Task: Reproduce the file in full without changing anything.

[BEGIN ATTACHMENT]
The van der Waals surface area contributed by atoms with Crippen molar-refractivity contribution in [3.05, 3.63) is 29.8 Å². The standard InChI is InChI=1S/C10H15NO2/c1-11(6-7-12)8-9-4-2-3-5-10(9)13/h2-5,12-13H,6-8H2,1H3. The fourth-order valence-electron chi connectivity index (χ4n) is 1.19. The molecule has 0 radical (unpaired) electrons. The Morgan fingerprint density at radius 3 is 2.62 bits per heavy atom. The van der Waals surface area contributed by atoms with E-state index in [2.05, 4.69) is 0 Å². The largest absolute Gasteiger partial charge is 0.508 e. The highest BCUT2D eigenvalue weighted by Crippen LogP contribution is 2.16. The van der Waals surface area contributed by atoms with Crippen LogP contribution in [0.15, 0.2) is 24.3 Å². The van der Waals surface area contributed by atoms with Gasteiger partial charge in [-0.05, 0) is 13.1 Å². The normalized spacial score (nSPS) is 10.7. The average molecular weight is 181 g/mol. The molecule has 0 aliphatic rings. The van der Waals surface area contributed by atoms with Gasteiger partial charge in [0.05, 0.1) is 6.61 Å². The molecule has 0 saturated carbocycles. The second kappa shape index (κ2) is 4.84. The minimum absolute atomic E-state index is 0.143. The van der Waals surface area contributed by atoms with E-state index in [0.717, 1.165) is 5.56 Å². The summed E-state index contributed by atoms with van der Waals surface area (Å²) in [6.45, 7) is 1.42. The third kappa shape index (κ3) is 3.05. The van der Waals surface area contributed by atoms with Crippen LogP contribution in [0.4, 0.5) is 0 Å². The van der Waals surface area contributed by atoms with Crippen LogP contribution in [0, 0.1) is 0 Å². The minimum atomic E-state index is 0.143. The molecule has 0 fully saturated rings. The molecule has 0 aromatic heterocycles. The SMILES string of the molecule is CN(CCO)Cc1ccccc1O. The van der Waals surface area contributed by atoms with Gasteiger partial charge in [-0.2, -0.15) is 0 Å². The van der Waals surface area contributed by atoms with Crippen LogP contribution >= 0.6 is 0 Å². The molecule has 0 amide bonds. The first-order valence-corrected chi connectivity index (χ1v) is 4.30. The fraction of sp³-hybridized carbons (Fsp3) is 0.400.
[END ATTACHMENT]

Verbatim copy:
The van der Waals surface area contributed by atoms with Crippen molar-refractivity contribution in [3.05, 3.63) is 29.8 Å². The standard InChI is InChI=1S/C10H15NO2/c1-11(6-7-12)8-9-4-2-3-5-10(9)13/h2-5,12-13H,6-8H2,1H3. The fourth-order valence-electron chi connectivity index (χ4n) is 1.19. The molecule has 0 radical (unpaired) electrons. The Morgan fingerprint density at radius 3 is 2.62 bits per heavy atom. The van der Waals surface area contributed by atoms with E-state index in [2.05, 4.69) is 0 Å². The largest absolute Gasteiger partial charge is 0.508 e. The highest BCUT2D eigenvalue weighted by Crippen LogP contribution is 2.16. The van der Waals surface area contributed by atoms with Crippen LogP contribution in [0.15, 0.2) is 24.3 Å². The van der Waals surface area contributed by atoms with Gasteiger partial charge in [-0.05, 0) is 13.1 Å². The normalized spacial score (nSPS) is 10.7. The average molecular weight is 181 g/mol. The molecule has 0 aliphatic rings. The van der Waals surface area contributed by atoms with Gasteiger partial charge in [0.05, 0.1) is 6.61 Å². The molecule has 0 saturated carbocycles. The second kappa shape index (κ2) is 4.84. The minimum absolute atomic E-state index is 0.143. The van der Waals surface area contributed by atoms with E-state index in [0.717, 1.165) is 5.56 Å². The summed E-state index contributed by atoms with van der Waals surface area (Å²) in [6.45, 7) is 1.42. The third kappa shape index (κ3) is 3.05. The van der Waals surface area contributed by atoms with Crippen LogP contribution in [0.4, 0.5) is 0 Å². The van der Waals surface area contributed by atoms with Crippen LogP contribution in [0, 0.1) is 0 Å². The minimum atomic E-state index is 0.143. The molecule has 0 fully saturated rings. The molecule has 0 aromatic heterocycles. The SMILES string of the molecule is CN(CCO)Cc1ccccc1O. The van der Waals surface area contributed by atoms with Gasteiger partial charge in [-0.2, -0.15) is 0 Å². The van der Waals surface area contributed by atoms with Crippen LogP contribution >= 0.6 is 0 Å². The molecule has 0 amide bonds. The first-order valence-corrected chi connectivity index (χ1v) is 4.30. The fraction of sp³-hybridized carbons (Fsp3) is 0.400.